Our New Future
Our New Future

Covid pandemic shows why businesses need to prioritize age diversity too, CEO says

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Key Points
  • Companies should consider age as part of their focus on diversity and inclusion, as well as ethnicity and gender, said Phoenix Group CEO Andy Briggs.
  • Businesses have laid off workers due to the pandemic, with a significant proportion being over 50, according to the most recent U.K. data.
  • Briggs is also the U.K. government's business champion for older workers.
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Business must focus on age diversity, gender and ethnicity: Insurance CEO

Having a multi-generational workforce will be important for companies as they recover from the coronavirus pandemic, according to an insurance group chief.

Andy Briggs, CEO of U.K. pensions and insurance business Phoenix Group, told CNBC's Squawk Box Europe that age diversity should be a focus, as well as gender and ethnicity.

"There's a lot of focus in businesses on gender, on ethnicity, and absolutely rightly so, because the best businesses are inclusive and diverse businesses. I'm just keen that there is an age spectrum to that consideration as well," he said on Monday.

He highlighted that during the pandemic, "the younger and the older workers, the two ends of the spectrum, are the ones that have been most impacted" when it comes to employment.

Businesses have laid off staff in many sectors as pandemic stay-at-home measures have forced some companies to shut their doors. Of the 370,000 people made redundant in the U.K in the three months to the end of October, 112,000 were over 50, according to data from the Office for National Statistics (ONS) released in December.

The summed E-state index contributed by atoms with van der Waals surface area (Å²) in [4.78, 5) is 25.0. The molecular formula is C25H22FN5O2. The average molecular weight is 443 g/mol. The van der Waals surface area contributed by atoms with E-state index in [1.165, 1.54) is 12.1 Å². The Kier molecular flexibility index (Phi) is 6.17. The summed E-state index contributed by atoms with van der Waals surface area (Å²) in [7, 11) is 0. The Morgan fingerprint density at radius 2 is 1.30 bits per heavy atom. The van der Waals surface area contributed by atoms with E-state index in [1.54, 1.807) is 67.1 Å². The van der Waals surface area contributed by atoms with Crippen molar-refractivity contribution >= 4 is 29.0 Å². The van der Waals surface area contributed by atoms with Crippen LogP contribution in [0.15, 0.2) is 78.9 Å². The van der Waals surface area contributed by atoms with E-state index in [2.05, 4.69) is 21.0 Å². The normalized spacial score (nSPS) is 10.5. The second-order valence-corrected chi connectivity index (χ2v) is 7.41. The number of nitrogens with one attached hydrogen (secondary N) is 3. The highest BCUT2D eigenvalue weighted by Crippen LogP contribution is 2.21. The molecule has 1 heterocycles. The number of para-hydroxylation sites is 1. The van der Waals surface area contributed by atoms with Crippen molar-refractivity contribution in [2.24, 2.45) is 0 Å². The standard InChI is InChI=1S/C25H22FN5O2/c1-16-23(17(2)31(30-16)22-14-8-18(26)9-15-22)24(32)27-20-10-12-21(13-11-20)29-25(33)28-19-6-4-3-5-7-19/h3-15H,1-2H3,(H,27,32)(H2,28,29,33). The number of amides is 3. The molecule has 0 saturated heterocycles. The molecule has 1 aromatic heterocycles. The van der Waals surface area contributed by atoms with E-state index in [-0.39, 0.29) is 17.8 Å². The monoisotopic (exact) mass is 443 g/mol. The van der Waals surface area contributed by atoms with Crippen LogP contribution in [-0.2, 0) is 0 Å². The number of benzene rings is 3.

Briggs, who is also the U.K. government's business champion for older workers, said: "Inclusive and diverse businesses are better businesses that make better decisions from a broad range of perspectives, they better represent their customers, they better represent their communities as well … A workforce that has younger, middle-aged and older workers will perform better than one that doesn't have that breadth of workers."

When asked how employers needed to tackle skills gaps, Briggs said older workers have "life experience" but may need retraining in some areas. "It's important that businesses think about that across the whole age spectrum, not just in respect of younger workers," he added.

Like other countries, the U.K. has an ageing population: the ONS projects that a quarter of citizens will be 65 or older by 2050, up from about a fifth in 2018. This is significant when it comes to retirement benefits.

"With an ageing population, in any developed nation, you're going to see reducing state support, because there will be more people retired relative to those working, and it's inevitable that people need to think about either saving more, and or working for longer," Briggs said.

Given low interest rates and the return on investment relative to inflation, people need to consider how their savings are invested. "(They) also need to think about the amount they're saving, and then how long they're going to work for," he added.

The type of pensions people have has also changed, Briggs said. "If you go back 20, 30 years ago, most people had what we call defined benefit pensions, which give a defined (financial) benefit each year of life … Today most people have defined contribution pensions, where they're paying a regular amount, or their employer's paying a regular amount each month, and therefore they need to have much more focus on what level of retirement income they're going to get."

The U.K. introduced automatic enrollment into pensions in 2012, meaning that employers had to put their staff into a workplace scheme — and contribute to it (employees can choose to opt out if they wish).

"As a result of that we now have 20 million people saving in workplace pension schemes. Five or six years ago that would only have been 10 million so there's a lot of government policy that's been very positive," Briggs stated.